Real estate is a relatively illiquid asset. In general, investors cannot quickly and easily sell their commercial real estate positions in the open market. As a result, commercial real estate is typically traded at an illiquidity discount reported to be as high as 25-30 percent. Compared to traditional investments, this is a staggering loss in value. And for investors that typically invest alongside sponsors through fund or joint venture structures, exiting early is even more difficult. But with equity tokenization, investors could potentially unlock liquidity in this otherwise illiquid alternative asset class.
So what does it mean to tokenize an equity interest in real estate? A digital token recorded on a blockchain platform is embedded with the rights of an ownership interest in an entity that owns commercial real estate. The token represents the ownership interest in digital form and the blockchain acts as the ownership registry. Delaware and some other states have amended their corporate laws to provide statutory authority for the maintaining of records and electronic transmission of entity ownership interests using blockchain technology. Sponsors can tokenize all or a portion of the capital stack and offer digital tokens to investors as a method of funding commercial real estate projects. Sponsors are also looking into ways to tokenize the underlying real estate asset, but that is a separate, less developed topic.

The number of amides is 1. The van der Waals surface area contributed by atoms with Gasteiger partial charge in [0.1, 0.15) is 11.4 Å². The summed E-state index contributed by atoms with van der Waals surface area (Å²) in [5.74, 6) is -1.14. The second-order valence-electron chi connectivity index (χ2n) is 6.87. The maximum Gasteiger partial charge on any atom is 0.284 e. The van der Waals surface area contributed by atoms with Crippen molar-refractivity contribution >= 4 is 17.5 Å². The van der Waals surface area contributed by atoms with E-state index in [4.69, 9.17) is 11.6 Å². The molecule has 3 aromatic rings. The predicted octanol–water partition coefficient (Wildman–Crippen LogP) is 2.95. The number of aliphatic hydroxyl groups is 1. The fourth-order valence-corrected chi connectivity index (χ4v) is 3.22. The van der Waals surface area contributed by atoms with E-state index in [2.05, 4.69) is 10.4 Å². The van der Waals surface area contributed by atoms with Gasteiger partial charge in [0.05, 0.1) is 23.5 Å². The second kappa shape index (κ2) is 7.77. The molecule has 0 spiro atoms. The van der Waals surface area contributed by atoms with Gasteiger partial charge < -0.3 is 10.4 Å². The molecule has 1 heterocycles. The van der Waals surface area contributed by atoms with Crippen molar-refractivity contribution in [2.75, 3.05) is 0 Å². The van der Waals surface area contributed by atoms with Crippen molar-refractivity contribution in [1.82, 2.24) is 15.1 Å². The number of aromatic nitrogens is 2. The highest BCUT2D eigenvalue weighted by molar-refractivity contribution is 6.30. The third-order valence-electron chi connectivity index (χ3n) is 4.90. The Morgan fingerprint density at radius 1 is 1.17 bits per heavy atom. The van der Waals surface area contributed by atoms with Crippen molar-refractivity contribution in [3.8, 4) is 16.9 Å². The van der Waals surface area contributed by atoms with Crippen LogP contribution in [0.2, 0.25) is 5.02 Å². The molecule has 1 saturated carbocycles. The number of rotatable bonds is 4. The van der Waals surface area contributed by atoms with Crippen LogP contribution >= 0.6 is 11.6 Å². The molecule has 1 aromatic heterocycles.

Equity tokenization enhances the efficiency and transparency of trading. A blockchain is an immutable and transparent digital, distributed ledger that stores information on every device (or “node”) on its network. There is in theory no opportunity in the blockchain protocol for fraudulent transfers and so third- party intermediaries are unnecessary. Without third-party intermediaries, transaction processes can be streamlined or even automated, allowing for frictionless and low-cost trading. Investors are also able to access real time data on the pricing of previous trades and the make-up of the entire digitized capitalization structure, reducing information asymmetry between trading parties. And tokenization supports the fractionalization of digital tokens, allowing investors to further diversify their portfolios and invest on a smaller scale. With fractionalization and efficient and transparent trading, barriers to entry are significantly reduced for investors who wish to invest in commercial real estate. This is particularly the case for investors interested in direct real estate investment and owning shares in specific properties, as opposed to owning indirectly through shares in REITs or private holding companies that own collections of properties not selected by the investor.